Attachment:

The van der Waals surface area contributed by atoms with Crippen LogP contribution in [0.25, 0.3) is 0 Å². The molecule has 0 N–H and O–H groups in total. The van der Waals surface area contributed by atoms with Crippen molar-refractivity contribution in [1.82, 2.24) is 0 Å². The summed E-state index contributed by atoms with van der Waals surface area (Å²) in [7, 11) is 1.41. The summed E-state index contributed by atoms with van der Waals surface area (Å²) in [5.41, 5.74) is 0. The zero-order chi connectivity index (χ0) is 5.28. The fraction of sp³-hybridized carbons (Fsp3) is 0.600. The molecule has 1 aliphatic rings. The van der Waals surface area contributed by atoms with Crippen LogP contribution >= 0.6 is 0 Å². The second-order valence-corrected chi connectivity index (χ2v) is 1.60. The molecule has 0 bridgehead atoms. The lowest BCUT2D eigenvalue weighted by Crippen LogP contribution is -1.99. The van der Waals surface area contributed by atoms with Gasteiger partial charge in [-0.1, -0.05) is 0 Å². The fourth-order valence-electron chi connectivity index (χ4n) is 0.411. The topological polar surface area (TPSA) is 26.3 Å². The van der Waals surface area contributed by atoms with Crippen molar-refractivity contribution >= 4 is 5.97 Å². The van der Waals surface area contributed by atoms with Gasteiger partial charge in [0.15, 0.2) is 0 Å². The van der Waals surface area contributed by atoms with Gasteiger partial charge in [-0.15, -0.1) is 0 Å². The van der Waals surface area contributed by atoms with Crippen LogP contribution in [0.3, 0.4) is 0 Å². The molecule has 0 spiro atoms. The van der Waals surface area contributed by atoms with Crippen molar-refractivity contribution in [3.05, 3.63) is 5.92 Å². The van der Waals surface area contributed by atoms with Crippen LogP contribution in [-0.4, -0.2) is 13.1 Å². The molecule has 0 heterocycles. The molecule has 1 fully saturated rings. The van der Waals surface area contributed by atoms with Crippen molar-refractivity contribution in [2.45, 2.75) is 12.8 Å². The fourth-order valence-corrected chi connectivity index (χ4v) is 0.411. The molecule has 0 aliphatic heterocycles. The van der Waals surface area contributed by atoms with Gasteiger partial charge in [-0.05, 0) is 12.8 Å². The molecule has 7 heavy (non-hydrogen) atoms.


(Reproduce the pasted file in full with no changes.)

The van der Waals surface area contributed by atoms with Crippen LogP contribution in [0.25, 0.3) is 0 Å². The molecule has 0 N–H and O–H groups in total. The van der Waals surface area contributed by atoms with Crippen molar-refractivity contribution in [1.82, 2.24) is 0 Å². The summed E-state index contributed by atoms with van der Waals surface area (Å²) in [7, 11) is 1.41. The summed E-state index contributed by atoms with van der Waals surface area (Å²) in [5.41, 5.74) is 0. The zero-order chi connectivity index (χ0) is 5.28. The fraction of sp³-hybridized carbons (Fsp3) is 0.600. The molecule has 1 aliphatic rings. The van der Waals surface area contributed by atoms with Crippen LogP contribution >= 0.6 is 0 Å². The second-order valence-corrected chi connectivity index (χ2v) is 1.60. The molecule has 0 bridgehead atoms. The lowest BCUT2D eigenvalue weighted by Crippen LogP contribution is -1.99. The van der Waals surface area contributed by atoms with Gasteiger partial charge in [-0.1, -0.05) is 0 Å². The fourth-order valence-electron chi connectivity index (χ4n) is 0.411. The topological polar surface area (TPSA) is 26.3 Å². The van der Waals surface area contributed by atoms with Crippen molar-refractivity contribution >= 4 is 5.97 Å². The van der Waals surface area contributed by atoms with Gasteiger partial charge in [0.15, 0.2) is 0 Å². The van der Waals surface area contributed by atoms with Gasteiger partial charge in [-0.15, -0.1) is 0 Å². The van der Waals surface area contributed by atoms with Crippen LogP contribution in [0.3, 0.4) is 0 Å². The molecule has 0 spiro atoms. The van der Waals surface area contributed by atoms with Crippen molar-refractivity contribution in [3.05, 3.63) is 5.92 Å². The van der Waals surface area contributed by atoms with Crippen LogP contribution in [-0.4, -0.2) is 13.1 Å². The molecule has 0 heterocycles. The molecule has 1 fully saturated rings. The van der Waals surface area contributed by atoms with Crippen molar-refractivity contribution in [2.45, 2.75) is 12.8 Å². The fourth-order valence-corrected chi connectivity index (χ4v) is 0.411. The molecule has 0 aliphatic heterocycles. The van der Waals surface area contributed by atoms with Gasteiger partial charge in [-0.05, 0) is 12.8 Å². The molecule has 7 heavy (non-hydrogen) atoms.